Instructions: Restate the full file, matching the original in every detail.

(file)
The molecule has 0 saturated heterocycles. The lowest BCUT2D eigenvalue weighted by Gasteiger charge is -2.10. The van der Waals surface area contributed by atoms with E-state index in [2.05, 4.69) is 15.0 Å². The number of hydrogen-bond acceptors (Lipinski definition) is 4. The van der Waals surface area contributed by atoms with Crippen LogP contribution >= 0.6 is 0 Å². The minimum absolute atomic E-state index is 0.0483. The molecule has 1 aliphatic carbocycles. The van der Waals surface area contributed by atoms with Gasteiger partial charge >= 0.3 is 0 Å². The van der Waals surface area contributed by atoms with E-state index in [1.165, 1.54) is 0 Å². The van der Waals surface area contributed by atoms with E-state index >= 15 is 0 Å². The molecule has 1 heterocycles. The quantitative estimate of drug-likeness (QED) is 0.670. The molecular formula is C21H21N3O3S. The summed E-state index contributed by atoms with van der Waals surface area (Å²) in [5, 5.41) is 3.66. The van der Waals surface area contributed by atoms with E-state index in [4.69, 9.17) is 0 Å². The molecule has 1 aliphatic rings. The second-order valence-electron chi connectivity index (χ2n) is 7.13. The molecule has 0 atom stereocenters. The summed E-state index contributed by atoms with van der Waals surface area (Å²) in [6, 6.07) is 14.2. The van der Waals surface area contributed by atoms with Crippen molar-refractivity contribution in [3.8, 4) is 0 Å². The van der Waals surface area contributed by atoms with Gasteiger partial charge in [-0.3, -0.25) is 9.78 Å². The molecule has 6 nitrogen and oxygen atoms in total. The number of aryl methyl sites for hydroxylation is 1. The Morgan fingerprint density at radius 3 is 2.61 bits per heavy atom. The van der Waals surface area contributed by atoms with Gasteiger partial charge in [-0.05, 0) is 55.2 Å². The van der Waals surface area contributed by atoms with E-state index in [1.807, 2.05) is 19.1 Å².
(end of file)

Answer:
The molecule has 0 saturated heterocycles. The lowest BCUT2D eigenvalue weighted by Gasteiger charge is -2.10. The van der Waals surface area contributed by atoms with E-state index in [2.05, 4.69) is 15.0 Å². The number of hydrogen-bond acceptors (Lipinski definition) is 4. The van der Waals surface area contributed by atoms with Crippen LogP contribution >= 0.6 is 0 Å². The minimum absolute atomic E-state index is 0.0483. The molecule has 1 aliphatic carbocycles. The van der Waals surface area contributed by atoms with Gasteiger partial charge >= 0.3 is 0 Å². The van der Waals surface area contributed by atoms with E-state index in [1.165, 1.54) is 0 Å². The van der Waals surface area contributed by atoms with E-state index >= 15 is 0 Å². The molecule has 1 heterocycles. The quantitative estimate of drug-likeness (QED) is 0.670. The molecular formula is C21H21N3O3S. The summed E-state index contributed by atoms with van der Waals surface area (Å²) in [5, 5.41) is 3.66. The van der Waals surface area contributed by atoms with E-state index in [4.69, 9.17) is 0 Å². The molecule has 1 aliphatic rings. The second-order valence-electron chi connectivity index (χ2n) is 7.13. The molecule has 0 atom stereocenters. The summed E-state index contributed by atoms with van der Waals surface area (Å²) in [6, 6.07) is 14.2. The van der Waals surface area contributed by atoms with Crippen molar-refractivity contribution in [3.8, 4) is 0 Å². The van der Waals surface area contributed by atoms with Gasteiger partial charge in [-0.3, -0.25) is 9.78 Å². The molecule has 6 nitrogen and oxygen atoms in total. The number of aryl methyl sites for hydroxylation is 1. The Morgan fingerprint density at radius 3 is 2.61 bits per heavy atom. The van der Waals surface area contributed by atoms with Gasteiger partial charge in [-0.05, 0) is 55.2 Å². The van der Waals surface area contributed by atoms with E-state index in [1.807, 2.05) is 19.1 Å².